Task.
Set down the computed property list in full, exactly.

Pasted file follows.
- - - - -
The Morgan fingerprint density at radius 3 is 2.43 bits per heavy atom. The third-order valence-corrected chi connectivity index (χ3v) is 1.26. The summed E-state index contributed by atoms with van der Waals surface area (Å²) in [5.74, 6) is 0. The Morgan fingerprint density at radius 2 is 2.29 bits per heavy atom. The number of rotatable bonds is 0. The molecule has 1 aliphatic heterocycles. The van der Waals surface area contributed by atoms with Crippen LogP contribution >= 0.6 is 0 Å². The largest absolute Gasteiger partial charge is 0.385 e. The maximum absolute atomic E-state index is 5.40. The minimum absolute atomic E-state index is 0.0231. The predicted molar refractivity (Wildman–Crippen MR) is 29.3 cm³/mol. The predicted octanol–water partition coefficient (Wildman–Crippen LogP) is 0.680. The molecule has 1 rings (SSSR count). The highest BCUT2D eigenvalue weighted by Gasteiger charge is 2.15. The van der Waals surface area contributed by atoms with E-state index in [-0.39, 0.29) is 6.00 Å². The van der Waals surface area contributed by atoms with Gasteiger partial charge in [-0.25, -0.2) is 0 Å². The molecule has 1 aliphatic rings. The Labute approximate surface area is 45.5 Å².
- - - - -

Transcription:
The Morgan fingerprint density at radius 3 is 2.43 bits per heavy atom. The third-order valence-corrected chi connectivity index (χ3v) is 1.26. The summed E-state index contributed by atoms with van der Waals surface area (Å²) in [5.74, 6) is 0. The Morgan fingerprint density at radius 2 is 2.29 bits per heavy atom. The number of rotatable bonds is 0. The molecule has 1 aliphatic heterocycles. The van der Waals surface area contributed by atoms with Crippen LogP contribution >= 0.6 is 0 Å². The largest absolute Gasteiger partial charge is 0.385 e. The maximum absolute atomic E-state index is 5.40. The minimum absolute atomic E-state index is 0.0231. The predicted molar refractivity (Wildman–Crippen MR) is 29.3 cm³/mol. The predicted octanol–water partition coefficient (Wildman–Crippen LogP) is 0.680. The molecule has 1 rings (SSSR count). The highest BCUT2D eigenvalue weighted by Gasteiger charge is 2.15. The van der Waals surface area contributed by atoms with E-state index in [-0.39, 0.29) is 6.00 Å². The van der Waals surface area contributed by atoms with Gasteiger partial charge in [-0.25, -0.2) is 0 Å². The molecule has 1 aliphatic rings. The Labute approximate surface area is 45.5 Å².